CARITAS EUROPA: listening to the periphery



CARITAS EUROPA: listening to the periphery Marian Pallister, Justice and Peace Commissioner and SCIAF Ambassador for the diocese of Argyll & the Isles, and Just Faith co-ordinator.

As many of you know, I’m coordinator of the pilot project in the diocese of Argyll & the Isles called Just Faith, which is supported by SCIAF, Justice and Peace Scotland, Missio Scotland and the Bishops’ Conference of Scotland. We are working together to share the social justice work of the Church and to encourage Catholics to connect their faith with action for change.

I have enjoyed some lively events throughout the diocese, and most recently I’ve been taking the ‘Rediscovering Mercy’ resource to parishes. It has been encouraging to learn of the work our faith inspires. And when I was invited to be part of a delegation from Scotland at the Caritas Europa conference in Lourdes in May, it was exciting to get together with hundreds of people who are inspired to connect their faith with action for change.

Cité Saint Pierre, the Catholic centre perched above the pilgrim town of Lourdes, was the conference venue. Representatives from 46 countries shared the space to eat together, talk together and pray together before collapsing into serene cells where we could regenerate for the next day’s participation.

It was a privilege to work together to update Caritas Europa’s 2010-2020 strategic framework – so much has happened since the current strategic plan was first committed to paper. The world’s economic crisis and the escalation of the refugee situation are just two of the issues urgently needing to be incorporated into Caritas Europa’s plans for the future. With refugees in our own parish of St Andrew’s in Rothesay, we have some small knowledge of how we can welcome and enable refugees.

The objectives of the conference therefore were to reflect on anti-poverty, solidarity and social inclusion at pan-European level; to promote the contribution of Caritas grassroots volunteers, employees, people experiencing poverty, youth and others; and to inspire the implementation of the reviewed CE Strategic Framework 2020. At the heart of all of this were the core values of Catholic Social Teaching.

We were divided into workshop groups to develop ideas that could be incorporated into the update of the strategic framework – an exciting chance for grassroots people to contribute to this strategic revision. My discussion group, working on family and child poverty issues, comprised two Polish women, a deacon from the Netherlands, a woman from Samoa, a monk from Moldova, a delegate from Slovenia, another Scot, and Anahit Gevorgyan, our mediator from Armenia.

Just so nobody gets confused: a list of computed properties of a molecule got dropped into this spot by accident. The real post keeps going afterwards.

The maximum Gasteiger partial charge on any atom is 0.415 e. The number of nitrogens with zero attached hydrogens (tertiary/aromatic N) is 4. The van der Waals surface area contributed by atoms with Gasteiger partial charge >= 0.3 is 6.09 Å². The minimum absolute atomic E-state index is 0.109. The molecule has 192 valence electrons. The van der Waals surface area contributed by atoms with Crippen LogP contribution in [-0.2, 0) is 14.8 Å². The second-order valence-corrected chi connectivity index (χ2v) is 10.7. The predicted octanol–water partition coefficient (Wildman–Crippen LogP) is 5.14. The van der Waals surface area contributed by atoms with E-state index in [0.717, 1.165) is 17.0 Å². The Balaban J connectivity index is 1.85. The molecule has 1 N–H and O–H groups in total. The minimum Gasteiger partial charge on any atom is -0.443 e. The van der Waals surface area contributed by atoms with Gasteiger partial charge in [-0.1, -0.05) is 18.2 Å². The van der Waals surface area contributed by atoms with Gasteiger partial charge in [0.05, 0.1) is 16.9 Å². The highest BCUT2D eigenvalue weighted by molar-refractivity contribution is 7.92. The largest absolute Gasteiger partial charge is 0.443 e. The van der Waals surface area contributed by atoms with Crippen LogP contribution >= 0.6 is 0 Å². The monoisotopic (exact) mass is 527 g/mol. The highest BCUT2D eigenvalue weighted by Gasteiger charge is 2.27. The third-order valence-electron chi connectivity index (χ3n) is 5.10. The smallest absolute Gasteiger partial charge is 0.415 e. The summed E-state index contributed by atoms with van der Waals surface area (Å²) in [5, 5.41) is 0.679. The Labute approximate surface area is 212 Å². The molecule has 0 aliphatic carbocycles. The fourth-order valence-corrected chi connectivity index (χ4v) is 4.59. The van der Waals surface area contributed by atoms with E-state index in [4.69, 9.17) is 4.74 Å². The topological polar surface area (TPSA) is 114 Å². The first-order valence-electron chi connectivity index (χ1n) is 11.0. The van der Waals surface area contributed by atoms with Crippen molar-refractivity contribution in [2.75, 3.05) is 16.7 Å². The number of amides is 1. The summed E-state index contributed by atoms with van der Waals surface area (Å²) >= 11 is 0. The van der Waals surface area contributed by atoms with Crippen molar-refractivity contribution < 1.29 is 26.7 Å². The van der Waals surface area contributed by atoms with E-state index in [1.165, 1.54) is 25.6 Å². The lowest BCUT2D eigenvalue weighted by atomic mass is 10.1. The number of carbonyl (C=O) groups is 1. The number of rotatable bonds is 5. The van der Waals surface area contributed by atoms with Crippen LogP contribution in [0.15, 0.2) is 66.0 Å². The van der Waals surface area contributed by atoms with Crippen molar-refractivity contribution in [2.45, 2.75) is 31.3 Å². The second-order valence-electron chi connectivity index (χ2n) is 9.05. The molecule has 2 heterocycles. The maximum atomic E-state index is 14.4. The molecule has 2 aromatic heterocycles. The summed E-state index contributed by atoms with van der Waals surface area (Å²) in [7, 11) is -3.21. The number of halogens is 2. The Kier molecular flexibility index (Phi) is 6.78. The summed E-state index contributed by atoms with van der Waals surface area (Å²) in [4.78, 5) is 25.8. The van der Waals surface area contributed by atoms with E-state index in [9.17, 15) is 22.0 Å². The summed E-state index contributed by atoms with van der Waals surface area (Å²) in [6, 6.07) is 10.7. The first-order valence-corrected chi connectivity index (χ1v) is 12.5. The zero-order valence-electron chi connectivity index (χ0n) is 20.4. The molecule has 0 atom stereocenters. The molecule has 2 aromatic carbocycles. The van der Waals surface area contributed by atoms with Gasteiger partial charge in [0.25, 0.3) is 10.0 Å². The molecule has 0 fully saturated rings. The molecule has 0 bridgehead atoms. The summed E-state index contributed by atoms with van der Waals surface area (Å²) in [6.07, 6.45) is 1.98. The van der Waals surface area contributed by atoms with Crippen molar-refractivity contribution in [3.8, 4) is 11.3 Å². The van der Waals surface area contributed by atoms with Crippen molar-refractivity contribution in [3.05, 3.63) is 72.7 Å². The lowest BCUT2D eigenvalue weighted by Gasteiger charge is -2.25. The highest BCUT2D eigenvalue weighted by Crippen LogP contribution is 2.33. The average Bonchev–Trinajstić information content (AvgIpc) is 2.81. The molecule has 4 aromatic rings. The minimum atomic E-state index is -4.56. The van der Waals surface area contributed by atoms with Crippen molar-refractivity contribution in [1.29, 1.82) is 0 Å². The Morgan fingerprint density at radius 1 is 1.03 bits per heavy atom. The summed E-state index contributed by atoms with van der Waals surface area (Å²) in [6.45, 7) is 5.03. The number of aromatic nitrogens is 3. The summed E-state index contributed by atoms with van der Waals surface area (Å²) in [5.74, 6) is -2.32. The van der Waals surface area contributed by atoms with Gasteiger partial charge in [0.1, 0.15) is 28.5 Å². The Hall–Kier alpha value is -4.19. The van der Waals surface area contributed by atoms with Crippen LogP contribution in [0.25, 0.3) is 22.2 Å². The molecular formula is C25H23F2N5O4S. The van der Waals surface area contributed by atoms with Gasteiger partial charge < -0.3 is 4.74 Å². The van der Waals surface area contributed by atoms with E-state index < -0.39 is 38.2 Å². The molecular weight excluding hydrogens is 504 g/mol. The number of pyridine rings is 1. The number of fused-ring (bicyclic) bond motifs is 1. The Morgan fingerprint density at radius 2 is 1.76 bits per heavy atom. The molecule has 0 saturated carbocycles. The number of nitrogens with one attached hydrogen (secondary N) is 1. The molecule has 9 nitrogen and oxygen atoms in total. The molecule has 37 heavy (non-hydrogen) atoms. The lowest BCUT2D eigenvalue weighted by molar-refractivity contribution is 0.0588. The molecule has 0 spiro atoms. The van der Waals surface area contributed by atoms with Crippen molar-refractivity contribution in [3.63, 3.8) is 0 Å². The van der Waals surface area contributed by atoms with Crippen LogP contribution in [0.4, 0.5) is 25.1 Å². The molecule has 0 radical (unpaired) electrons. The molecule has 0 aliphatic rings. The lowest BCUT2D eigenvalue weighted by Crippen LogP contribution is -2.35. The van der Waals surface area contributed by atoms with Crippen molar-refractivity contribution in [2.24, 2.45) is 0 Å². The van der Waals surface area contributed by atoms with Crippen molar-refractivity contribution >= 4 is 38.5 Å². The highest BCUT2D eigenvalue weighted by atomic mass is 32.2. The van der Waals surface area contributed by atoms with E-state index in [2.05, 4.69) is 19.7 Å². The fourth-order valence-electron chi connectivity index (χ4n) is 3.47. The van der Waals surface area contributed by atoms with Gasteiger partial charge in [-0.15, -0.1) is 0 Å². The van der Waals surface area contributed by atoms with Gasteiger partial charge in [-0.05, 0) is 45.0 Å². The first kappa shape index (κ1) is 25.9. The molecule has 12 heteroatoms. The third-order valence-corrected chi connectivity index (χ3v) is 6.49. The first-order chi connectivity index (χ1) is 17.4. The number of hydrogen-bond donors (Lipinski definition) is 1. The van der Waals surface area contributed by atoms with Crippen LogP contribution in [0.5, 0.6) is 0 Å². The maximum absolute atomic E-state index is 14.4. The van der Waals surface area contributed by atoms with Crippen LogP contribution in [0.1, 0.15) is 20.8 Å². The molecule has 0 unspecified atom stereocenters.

To give a further flavour of the international co-operation that was achieved, there were fraternal groups that shared culturally and spiritually. In my group there were Bulgarians, a Filipino living in Finland, a Czech, Herman and Joep from Cordaid in the Netherlands, two Albanians, a delegate from Georgia and a French representative of Caritas International based in Rome.

We talked our way in the workshop towards a proposal for legislation that would allow migrant families to be together: the mum or dad who becomes just a pixilating persona on Skype can lead to the erosion of family values. Discussion was as diverse as how to create equal opportunities of welfare benefits and pensions to ways of helping children combat the bullying that comes with poverty. The use of social media to fire people and fight problems was one that the executive reiterated at the final plenary session.

People who impressed me? Everybody! But I’m convinced young Kinga Krolikowska, Polish delegate just leaving school, will go very far in her quiet, informed, committed way. It was wonderful to see the strength of the Young Caritas movement.

At the plenary session, we were reminded that Pope Francis told us to go to the periphery and listen to the voices there, and said ‘I dream of a Europe that cares for children, that offers fraternal help to the poor and those newcomers seeking acceptance because they have lost everything and need shelter … I dream of a Europe where being a migrant is not a crime.’

We clearly shared that dream and it would be good to share it here in Argyll & the Isles.